Cake studies replacing plastic components with paper

Swedish e-mobility company Cake is looking to reduce or cut out the plastic used in the manufacture of its electric motorcycles and has teamed up with PaperShell to evaluate the use of its natural fiber composite instead.

Although electric motorcycles can offer a much cleaner and quieter ride than combustion engine motorcycles, the materials selected for components can still have a negative impact on the environment. One of these questionable materials is plastic.

Cake and PaperShell are therefore teaming up to evaluate the latter’s natural paper-like composite material to replace unspecified plastic components in the former’s electric motorcycles.

“Cake was founded to inspire a zero-emissions society and that naturally involves looking carefully at the best possible materials to use in our e-bikes,” said Stefan Ytterborn, Founder and CEO of Cake. “We are delighted to work with PaperShell and hope that we can play a crucial role in finding a material that can minimize or even eradicate the use of conventional plastics in our motorcycles. This is a collaboration which will ultimately benefit the entire automotive industry and beyond.”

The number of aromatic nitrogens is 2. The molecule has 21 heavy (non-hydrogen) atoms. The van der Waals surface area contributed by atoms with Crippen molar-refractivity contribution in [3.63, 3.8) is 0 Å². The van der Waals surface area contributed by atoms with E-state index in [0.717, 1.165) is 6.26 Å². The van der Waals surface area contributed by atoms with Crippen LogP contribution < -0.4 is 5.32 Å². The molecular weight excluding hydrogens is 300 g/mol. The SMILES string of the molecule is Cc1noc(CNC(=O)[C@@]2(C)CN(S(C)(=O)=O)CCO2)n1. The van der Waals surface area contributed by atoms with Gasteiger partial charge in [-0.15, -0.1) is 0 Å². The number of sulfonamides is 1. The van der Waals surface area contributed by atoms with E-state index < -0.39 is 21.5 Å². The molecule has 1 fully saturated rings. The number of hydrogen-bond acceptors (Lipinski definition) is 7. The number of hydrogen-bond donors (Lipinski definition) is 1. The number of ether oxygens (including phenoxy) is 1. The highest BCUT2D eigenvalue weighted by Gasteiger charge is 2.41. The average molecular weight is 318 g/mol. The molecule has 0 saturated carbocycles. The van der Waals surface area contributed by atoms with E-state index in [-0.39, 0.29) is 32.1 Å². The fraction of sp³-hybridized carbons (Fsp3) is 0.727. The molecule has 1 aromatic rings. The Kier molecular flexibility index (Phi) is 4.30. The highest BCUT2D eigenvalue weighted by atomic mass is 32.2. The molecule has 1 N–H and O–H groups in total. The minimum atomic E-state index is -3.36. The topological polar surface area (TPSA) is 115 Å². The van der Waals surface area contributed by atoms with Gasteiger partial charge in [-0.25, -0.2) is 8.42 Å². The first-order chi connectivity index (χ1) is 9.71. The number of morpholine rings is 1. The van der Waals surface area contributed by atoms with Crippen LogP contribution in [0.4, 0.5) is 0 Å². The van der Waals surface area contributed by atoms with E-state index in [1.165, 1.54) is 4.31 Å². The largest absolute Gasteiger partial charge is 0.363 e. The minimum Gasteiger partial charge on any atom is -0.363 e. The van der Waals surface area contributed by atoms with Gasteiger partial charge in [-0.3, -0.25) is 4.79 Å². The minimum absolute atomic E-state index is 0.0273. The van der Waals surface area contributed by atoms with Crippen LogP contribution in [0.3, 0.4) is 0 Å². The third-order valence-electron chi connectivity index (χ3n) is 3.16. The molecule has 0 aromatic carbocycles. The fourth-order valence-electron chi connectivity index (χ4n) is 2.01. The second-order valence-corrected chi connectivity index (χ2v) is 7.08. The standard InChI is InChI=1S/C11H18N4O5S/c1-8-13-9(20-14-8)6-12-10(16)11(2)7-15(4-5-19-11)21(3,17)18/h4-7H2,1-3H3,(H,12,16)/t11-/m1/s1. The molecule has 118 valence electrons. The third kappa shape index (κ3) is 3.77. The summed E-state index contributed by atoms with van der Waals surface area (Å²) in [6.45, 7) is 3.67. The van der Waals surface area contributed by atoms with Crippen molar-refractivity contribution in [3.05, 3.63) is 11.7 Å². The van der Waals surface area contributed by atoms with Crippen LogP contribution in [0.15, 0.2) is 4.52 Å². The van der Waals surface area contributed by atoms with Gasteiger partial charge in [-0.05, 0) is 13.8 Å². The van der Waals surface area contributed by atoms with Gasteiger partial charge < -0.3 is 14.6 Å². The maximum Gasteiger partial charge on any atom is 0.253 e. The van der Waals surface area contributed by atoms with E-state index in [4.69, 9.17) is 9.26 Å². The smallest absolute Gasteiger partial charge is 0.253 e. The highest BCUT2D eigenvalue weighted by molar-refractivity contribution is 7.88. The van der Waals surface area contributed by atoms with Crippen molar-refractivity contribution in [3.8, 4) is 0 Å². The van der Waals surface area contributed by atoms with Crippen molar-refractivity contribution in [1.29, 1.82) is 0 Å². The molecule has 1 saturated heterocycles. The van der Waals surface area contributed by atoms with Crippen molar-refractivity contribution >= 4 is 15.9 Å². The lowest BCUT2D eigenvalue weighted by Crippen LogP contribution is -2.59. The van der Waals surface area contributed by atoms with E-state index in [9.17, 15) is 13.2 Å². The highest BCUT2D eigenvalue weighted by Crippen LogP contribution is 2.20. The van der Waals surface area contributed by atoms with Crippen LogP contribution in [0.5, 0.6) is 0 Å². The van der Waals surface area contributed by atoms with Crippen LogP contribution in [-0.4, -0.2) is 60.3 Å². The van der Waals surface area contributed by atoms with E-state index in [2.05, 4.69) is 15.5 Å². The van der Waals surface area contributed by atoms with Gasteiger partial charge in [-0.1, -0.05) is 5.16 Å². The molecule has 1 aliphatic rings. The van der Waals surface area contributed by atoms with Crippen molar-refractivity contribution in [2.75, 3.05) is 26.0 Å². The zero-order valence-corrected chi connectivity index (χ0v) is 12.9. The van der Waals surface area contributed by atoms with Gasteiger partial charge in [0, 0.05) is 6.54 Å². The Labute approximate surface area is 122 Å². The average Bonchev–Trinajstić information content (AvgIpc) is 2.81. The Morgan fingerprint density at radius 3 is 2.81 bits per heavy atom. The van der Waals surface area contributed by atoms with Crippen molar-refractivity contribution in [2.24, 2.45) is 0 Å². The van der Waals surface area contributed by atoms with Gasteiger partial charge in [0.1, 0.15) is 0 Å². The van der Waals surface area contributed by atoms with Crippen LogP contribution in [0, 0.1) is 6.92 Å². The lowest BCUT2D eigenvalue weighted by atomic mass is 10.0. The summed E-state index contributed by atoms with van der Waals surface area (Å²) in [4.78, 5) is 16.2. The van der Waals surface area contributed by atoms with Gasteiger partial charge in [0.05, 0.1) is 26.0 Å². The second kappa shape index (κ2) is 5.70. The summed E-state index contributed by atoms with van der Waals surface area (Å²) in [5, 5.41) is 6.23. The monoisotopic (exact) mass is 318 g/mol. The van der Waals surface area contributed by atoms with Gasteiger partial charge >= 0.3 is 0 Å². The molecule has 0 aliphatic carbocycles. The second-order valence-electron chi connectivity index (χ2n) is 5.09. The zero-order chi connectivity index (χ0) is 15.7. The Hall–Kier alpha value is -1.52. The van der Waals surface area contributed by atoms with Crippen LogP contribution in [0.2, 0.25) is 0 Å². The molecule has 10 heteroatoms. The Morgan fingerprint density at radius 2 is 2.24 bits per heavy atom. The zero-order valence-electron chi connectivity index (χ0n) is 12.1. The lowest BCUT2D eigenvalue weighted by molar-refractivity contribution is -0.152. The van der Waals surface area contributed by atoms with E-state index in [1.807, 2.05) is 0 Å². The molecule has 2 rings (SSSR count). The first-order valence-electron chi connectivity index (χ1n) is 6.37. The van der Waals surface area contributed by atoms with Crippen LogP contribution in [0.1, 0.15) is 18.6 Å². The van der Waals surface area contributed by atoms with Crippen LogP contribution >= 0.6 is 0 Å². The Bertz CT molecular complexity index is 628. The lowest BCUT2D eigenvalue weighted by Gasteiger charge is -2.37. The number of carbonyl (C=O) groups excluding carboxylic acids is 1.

PaperShell natural composite is press molded or formed using an inflation bladder

papershell

PaperShell components are made from 100% cellulose and are press molded or molded using an inflation bladder. They are reported to be as weather resistant as plastic and as strong as fiber composites, although they are more environmentally friendly than both. Cake says the material has a low carbon footprint of 0.65 kg CO2e per kilogram, compared to 4.95 kg CO2e for polypropylene and 25.05 kg CO2e for fiberglass. And at the end of their useful life, these components can be recycled in existing facilities.

“We hope to be able to replace as many plastic components in the Cake bike as possible with paper,” PaperShell said in a press release. “The journey begins now and we’re all ridiculously excited about it.”

The collaboration hopes to release an electric motorcycle with “the smallest possible carbon footprint” for sale by 2025.

Sources: Cake, PaperShell

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